LRCA is no help either because the relevant ‘Application’ section of
the Act would appear to exclude and legal remedy for the ANAO’s
situation.

Unilaterally refuse to pay the rent or use and Act of
Parliament to void the lease or pay a reduced rent? The Government
would never support these options because the lease is legal, even if
it is immoral.

But there is the further problem of a s.51
(xxxi): “The acquisition of property on just terms from any State or
person for any purpose in respect of which the Parliament has power to
make laws”.

It is almost certain that any legislative
instrument that amended the lease would be taken to the High Court,
which would find that an acquisition has taken place – in other words
the Government would
still have to pay the amount.

While the ALP would suffer bad publicity from the case, they would still want to go after the money.
And
given that the Commonwealth would certainly lose any case – the lease
is, after all, LEGAL – the Australian Government Solicitor would almost
certainly urge early settlement of the matter because
the Commonwealth is supposed to be a ‘model litigant’.

 =================================

IN DEFENCE OF THE CENTENARY HOUSE LEASE

A Labor supporter writes:

“Your correspondent’s piece on Centenary House neglected to mention
what is the most important fact about the lease negotiated between John
Curtin House Ltd and the Commonwealth Government.

This matter was the subject of the Royal Commission of Inquiry into the
Leasing by the Commonwealth of Accommodation in Centenary House, headed
by The Honourable TR Morling QC.

The Commission found that:

“The terms of the lease of Centenary House are reasonable and are not
unduly generous to the lessor.  The terms of the lease were the
result of arm’s length negotiations between the lessor and the
Australian Property Group”;

“No party to the lease of Centenary House obtained unfair or above-market commercial advantage from the lease”;

The agreed rental “was a fair market rental for accommodation in a
building such as Centenary House.  This was supported by extensive
market evidence and there is nothing to suggest that it was excessive”;

The 9 percent per annum rent escalation factor was “well supported by
historical rent movements” and “the length of the term is not
disadvantageous to the Commonwealth”; and

“All Commonwealth agencies involved in the leasing of Centenary House acted in the best interests of the Commonwealth”.

If anyone is interested in the real truth about the lease at Centenary
House they should refer to the detail of the Royal Commission
report.  The fact that the ‘correspondent’ left this out speaks
volumes about their objectivity.

If your correspondent’s really interested in real estate, perhaps we
could tally up the cost of maintaining two premises for the Prime
Minister, including an amazing $600,000 in renovations over the past
five years, or the more than $2 million spent on his commute from
Sydney to Canberra since he became PM.  How hypocritical that a
Government that has wasted $650 million of taxpayer funds on
self-promotion wants to raise a non-issue that is now eleven years old.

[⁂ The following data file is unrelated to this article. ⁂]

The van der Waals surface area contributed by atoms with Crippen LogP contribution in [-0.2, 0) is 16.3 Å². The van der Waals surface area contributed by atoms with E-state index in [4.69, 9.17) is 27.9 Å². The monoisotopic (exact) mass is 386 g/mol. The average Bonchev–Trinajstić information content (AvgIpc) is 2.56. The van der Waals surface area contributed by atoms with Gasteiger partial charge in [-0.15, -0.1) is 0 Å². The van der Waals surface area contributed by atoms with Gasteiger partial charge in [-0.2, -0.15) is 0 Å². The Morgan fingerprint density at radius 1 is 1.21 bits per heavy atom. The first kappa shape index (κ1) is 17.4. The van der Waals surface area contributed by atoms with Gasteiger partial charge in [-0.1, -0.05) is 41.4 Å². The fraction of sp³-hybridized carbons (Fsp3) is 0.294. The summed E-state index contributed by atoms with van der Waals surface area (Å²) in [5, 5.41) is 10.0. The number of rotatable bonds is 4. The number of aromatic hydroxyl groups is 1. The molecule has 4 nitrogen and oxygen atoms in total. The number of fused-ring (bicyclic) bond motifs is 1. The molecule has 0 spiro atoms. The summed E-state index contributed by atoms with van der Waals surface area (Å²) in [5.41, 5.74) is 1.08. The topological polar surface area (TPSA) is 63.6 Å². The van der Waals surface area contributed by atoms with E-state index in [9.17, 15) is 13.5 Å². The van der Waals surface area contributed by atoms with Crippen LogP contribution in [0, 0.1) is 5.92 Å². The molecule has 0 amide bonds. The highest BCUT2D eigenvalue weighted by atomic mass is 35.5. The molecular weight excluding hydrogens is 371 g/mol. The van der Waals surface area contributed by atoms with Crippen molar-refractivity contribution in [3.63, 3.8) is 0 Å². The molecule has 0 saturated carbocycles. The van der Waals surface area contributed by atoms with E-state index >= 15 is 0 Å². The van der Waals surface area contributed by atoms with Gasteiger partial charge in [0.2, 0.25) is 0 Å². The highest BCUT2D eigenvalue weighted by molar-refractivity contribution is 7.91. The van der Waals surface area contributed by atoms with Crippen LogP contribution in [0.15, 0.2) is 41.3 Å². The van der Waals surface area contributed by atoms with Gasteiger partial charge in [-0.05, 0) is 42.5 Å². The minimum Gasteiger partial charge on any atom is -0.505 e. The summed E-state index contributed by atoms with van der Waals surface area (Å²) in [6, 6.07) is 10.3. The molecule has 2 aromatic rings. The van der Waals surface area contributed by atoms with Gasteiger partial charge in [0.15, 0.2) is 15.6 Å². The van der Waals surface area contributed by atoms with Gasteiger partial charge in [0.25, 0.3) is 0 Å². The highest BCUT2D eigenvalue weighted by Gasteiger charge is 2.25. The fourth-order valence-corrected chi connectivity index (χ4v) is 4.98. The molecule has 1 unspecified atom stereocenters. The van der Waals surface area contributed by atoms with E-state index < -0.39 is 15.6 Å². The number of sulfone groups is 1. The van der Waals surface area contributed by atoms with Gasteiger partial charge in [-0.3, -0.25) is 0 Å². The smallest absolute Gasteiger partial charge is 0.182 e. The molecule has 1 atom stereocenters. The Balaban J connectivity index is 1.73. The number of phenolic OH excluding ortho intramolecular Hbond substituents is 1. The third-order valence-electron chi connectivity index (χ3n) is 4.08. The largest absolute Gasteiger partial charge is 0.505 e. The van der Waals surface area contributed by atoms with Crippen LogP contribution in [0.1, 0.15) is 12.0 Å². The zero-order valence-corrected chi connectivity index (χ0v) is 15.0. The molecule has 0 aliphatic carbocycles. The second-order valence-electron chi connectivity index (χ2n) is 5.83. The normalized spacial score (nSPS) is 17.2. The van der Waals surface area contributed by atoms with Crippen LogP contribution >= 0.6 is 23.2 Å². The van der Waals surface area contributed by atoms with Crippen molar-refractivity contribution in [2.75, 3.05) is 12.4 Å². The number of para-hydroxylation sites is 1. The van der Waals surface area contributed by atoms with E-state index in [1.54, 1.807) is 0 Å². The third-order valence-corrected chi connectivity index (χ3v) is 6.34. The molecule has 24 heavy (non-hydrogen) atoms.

ROBBIE REALTOR RESPONDS

Liberal sympathiser Robbie Realtor responds to the Labor supporter’s attack on his Centenary House piece:

The Royal Commission was a farce. It did not take evidence properly;
there was no opportunity to cross examine witnesses; the Commissioner
sought advice on property valuations from only one person; and, worst
of all, each and every prediction made in the report was WRONG.

Drumroll please maestro…

The Report asserted “the lease contains a provision that if … the
lessee exercises the option of a 5-year renewal, the premises are to be
refurbished at the cost of the lessor. This provision is likely to be
of considerable benefit to the ANAO.”[p.44]; and “The 15-year term and
the option, taken as a package … is likely to prove a distinct
advantage to the ANAO.” [p.44]

FACT: The ANAO has explicitly stated that it will not exercise the option because it is not value for money.

The Report asserted “the average annual growth rate may exceed 9%”
[p.52]; “the best evidence presently available suggests that long-term
rental growth in Barton is likely to be in the order of 9%
per annum” [p.76]; and “it appears that rents are likely to rise at the rate of about 9% in Barton”. [p.100]

FACT: Growth in the intervening period of time has only been 2-3% per annum in Barton.

The Report asserted “that no party obtained unfair or above-market
commercial advantage from the lease of Centenary House.” [p.111]

FACT: $36 million above market rates over the 15 years, all to the benefit of the lessor – the ALP.

The Report asserts: “it is likely that the economic position of the
Commonwealth under the terms of the present lease will prove to be
little different from what its position would have been had the rent
been reviewed to market rates every two years over the full term of the lease.” [p.111]

FACT: If it had been reviewed to market rates every two years, it would
have cost the Commonwealth many millions of dollars less, and this can
be easily seen on the rent matrix.

The Report asserts: “Certainly the lease cannot be described as unfair
to the Commonwealth or unduly generous to the lessor”. [p.111]

FACT: To have to pay out tens of millions of dollars above market rates
over the term of the lease sounds both unfair to Commonwealth taxpayers
and rather generous to the ALP landlords.

You know what that means – every prediction made by the Report was wrong. A 100% record – EVERY prediction was wrong.

And this is the Report which Labor uses to justify the rort, which it
waves around like a ‘get out of jail free’ card, each time this
outrageous deal is exposed.

Peter Fray